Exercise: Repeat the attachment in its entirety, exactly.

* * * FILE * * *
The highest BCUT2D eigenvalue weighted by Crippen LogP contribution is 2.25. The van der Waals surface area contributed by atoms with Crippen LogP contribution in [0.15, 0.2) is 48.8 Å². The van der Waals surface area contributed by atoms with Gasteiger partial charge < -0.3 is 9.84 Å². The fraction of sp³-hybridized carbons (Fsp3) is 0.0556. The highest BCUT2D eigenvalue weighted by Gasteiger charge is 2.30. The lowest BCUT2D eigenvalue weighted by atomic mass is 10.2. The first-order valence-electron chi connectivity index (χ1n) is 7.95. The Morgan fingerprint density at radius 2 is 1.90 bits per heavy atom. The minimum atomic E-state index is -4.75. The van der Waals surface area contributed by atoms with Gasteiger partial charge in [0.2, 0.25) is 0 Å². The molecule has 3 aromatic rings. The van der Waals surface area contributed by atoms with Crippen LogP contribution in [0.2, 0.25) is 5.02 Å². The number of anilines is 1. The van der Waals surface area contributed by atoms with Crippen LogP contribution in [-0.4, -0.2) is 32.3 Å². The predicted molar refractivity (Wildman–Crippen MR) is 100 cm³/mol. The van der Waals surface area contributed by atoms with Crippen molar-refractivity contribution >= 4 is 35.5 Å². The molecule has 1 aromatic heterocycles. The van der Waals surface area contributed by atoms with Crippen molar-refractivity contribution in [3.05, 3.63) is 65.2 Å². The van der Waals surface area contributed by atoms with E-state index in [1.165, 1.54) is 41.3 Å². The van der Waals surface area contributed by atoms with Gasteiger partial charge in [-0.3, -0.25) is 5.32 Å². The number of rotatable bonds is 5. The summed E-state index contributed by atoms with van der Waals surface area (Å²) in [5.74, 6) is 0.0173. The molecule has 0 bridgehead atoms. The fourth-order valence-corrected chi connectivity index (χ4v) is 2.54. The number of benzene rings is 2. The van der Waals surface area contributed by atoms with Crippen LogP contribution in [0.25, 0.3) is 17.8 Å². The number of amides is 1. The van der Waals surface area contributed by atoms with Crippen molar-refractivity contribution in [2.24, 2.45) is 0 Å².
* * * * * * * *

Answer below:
The highest BCUT2D eigenvalue weighted by Crippen LogP contribution is 2.25. The van der Waals surface area contributed by atoms with Crippen LogP contribution in [0.15, 0.2) is 48.8 Å². The van der Waals surface area contributed by atoms with Gasteiger partial charge < -0.3 is 9.84 Å². The fraction of sp³-hybridized carbons (Fsp3) is 0.0556. The highest BCUT2D eigenvalue weighted by Gasteiger charge is 2.30. The lowest BCUT2D eigenvalue weighted by atomic mass is 10.2. The first-order valence-electron chi connectivity index (χ1n) is 7.95. The Morgan fingerprint density at radius 2 is 1.90 bits per heavy atom. The minimum atomic E-state index is -4.75. The van der Waals surface area contributed by atoms with Gasteiger partial charge in [0.2, 0.25) is 0 Å². The molecule has 3 aromatic rings. The van der Waals surface area contributed by atoms with Crippen LogP contribution in [0.2, 0.25) is 5.02 Å². The number of anilines is 1. The van der Waals surface area contributed by atoms with Crippen LogP contribution in [-0.4, -0.2) is 32.3 Å². The predicted molar refractivity (Wildman–Crippen MR) is 100 cm³/mol. The van der Waals surface area contributed by atoms with Crippen molar-refractivity contribution >= 4 is 35.5 Å². The molecule has 1 aromatic heterocycles. The van der Waals surface area contributed by atoms with Crippen molar-refractivity contribution in [3.05, 3.63) is 65.2 Å². The van der Waals surface area contributed by atoms with E-state index in [1.165, 1.54) is 41.3 Å². The van der Waals surface area contributed by atoms with Gasteiger partial charge in [-0.3, -0.25) is 5.32 Å². The number of rotatable bonds is 5. The summed E-state index contributed by atoms with van der Waals surface area (Å²) in [5.74, 6) is 0.0173. The molecule has 0 bridgehead atoms. The fourth-order valence-corrected chi connectivity index (χ4v) is 2.54. The number of benzene rings is 2. The van der Waals surface area contributed by atoms with Crippen LogP contribution in [0.25, 0.3) is 17.8 Å². The number of amides is 1. The van der Waals surface area contributed by atoms with Crippen molar-refractivity contribution in [2.24, 2.45) is 0 Å².